"My hope is that these settlements will help the survivors and their families begin to heal and move forward," George said in a separate statement in which he also apologized for the abuse.
"We must continue to do everything in our power to ensure the safety of the children in our care," he said.
George's public apology, as well as the private apologies he extended to each of the victims, was part of the settlement, said attorney Jeff Anderson, who represented some of the victims.
Fourteen of the cases involve sexual abuse by 10 different priests and two relate to the Rev. Daniel J. McCormack, who pleaded guilty last year to charges he abused five children.
The controversy continued after McCormack pleaded guilty, when critics said his plea deal spared the archdiocese embarrassing testimony about mismanagement and foot-dragging in the case, and accused the church of being secretive, reports CBS affiliate WBBM-TV in Chicago.
The archdiocese has now settled four of the five lawsuits stemming from abuse by McCormack.
The archdiocese has paid $65 million to settle approximately 250 claims during the past 30 years, said its chancellor, Jimmy Lago. Mediation continues in about a couple of dozen other cases, he said.
The latest settlements were reached through a mediation process in which the cardinal himself gave a lengthy deposition.
In the deposition, George answered searching questions from an attorney for victims about why priests accused of sexual abuse were not removed.
He acknowledged that he took no action when an archdiocese review board recommended removing McCormack from the ministry two months after the priest was arrested in August 2005.
"They gave me that advice, yes," George said in the deposition. "I wish that I had followed it with all my heart."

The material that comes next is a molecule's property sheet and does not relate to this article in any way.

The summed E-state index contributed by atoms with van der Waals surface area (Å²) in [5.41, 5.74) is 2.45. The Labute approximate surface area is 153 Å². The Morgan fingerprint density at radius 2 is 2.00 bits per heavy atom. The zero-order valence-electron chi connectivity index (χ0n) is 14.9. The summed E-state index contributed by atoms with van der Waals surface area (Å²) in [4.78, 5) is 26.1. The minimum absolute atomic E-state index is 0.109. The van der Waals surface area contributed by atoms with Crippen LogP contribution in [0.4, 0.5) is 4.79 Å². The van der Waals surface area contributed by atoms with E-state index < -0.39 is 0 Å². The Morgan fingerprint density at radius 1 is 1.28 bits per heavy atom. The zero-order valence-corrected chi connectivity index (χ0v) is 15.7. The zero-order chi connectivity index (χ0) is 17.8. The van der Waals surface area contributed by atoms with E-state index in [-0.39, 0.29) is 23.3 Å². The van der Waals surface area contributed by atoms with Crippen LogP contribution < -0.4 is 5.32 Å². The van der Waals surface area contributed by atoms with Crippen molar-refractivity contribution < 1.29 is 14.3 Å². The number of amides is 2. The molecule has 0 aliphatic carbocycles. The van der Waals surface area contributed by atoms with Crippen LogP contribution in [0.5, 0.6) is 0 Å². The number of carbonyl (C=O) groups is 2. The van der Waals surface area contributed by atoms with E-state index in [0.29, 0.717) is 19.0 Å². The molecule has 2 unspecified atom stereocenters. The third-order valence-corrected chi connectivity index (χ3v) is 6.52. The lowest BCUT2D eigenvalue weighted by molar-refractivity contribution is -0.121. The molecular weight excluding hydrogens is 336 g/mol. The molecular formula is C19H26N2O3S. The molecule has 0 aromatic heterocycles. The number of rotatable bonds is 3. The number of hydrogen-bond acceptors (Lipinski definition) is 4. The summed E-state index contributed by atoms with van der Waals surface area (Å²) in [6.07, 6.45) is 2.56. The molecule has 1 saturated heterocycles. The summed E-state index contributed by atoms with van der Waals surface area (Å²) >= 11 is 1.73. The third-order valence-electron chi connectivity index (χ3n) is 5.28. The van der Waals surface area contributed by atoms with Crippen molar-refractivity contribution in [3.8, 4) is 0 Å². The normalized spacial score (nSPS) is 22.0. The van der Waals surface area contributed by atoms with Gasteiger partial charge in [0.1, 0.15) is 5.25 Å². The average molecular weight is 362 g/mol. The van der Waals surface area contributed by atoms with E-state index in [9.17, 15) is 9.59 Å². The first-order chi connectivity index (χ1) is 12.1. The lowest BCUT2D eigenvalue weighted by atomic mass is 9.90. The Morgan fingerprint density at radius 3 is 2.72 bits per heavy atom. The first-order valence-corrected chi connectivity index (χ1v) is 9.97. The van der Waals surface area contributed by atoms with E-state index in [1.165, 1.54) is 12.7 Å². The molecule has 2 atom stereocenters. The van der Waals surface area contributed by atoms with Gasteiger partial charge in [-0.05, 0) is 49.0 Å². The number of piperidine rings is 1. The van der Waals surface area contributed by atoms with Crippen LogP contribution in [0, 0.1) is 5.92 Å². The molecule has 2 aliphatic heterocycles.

At the time, George said, he "thought that they had not finished the investigation - they hadn't considered all the evidence."
Attorneys said it was the first time such a candid question-and-answer session under oath by one of the Catholic Church's top leaders had been made public because of a settlement agreement. George previously acknowledged he failed to act soon enough in McCormack's case.
One of the victims, Bob Brancato, said he was raped by both his principal and his priest, Father James Steel, at St. Joseph's in Wheeling in the early 1980s, reports WBBM-TV
"26 years of burying it deep inside, suicide attempts, I now know that it wasn't my fault," Brancato said.
Despite the settlement, plaintiff Therese Albrecht said it was "not a happy, joyous day for me."
Albrecht, 48, of Steger, said she has been in therapy and at one point was suicidal since she was raped and sodomized from age 8 to 11 by the Rev. Joseph R. Bennett, a priest at St. John De La Salle on Chicago's South Side. She said she did not report the abuse until she was an adult, and then felt the archdiocese did not believe her.
Bennett was removed from the ministry in 2006, about two years after Albrecht came forward.
"I'm very grateful I survived this. I didn't think I would," Albrecht said.
Attempts by The Associated Press to reach Bennett on Tuesday were unsuccessful. Listed phone numbers for Joseph R. Bennetts in Illinois were either disconnected or rang unanswered.
Barbara Blaine, president and founder of the Survivors Network of those Abused by Priests, issued a statement criticizing the church but praising the victims for insisting "that secret church documents about these pedophile priests will be made public."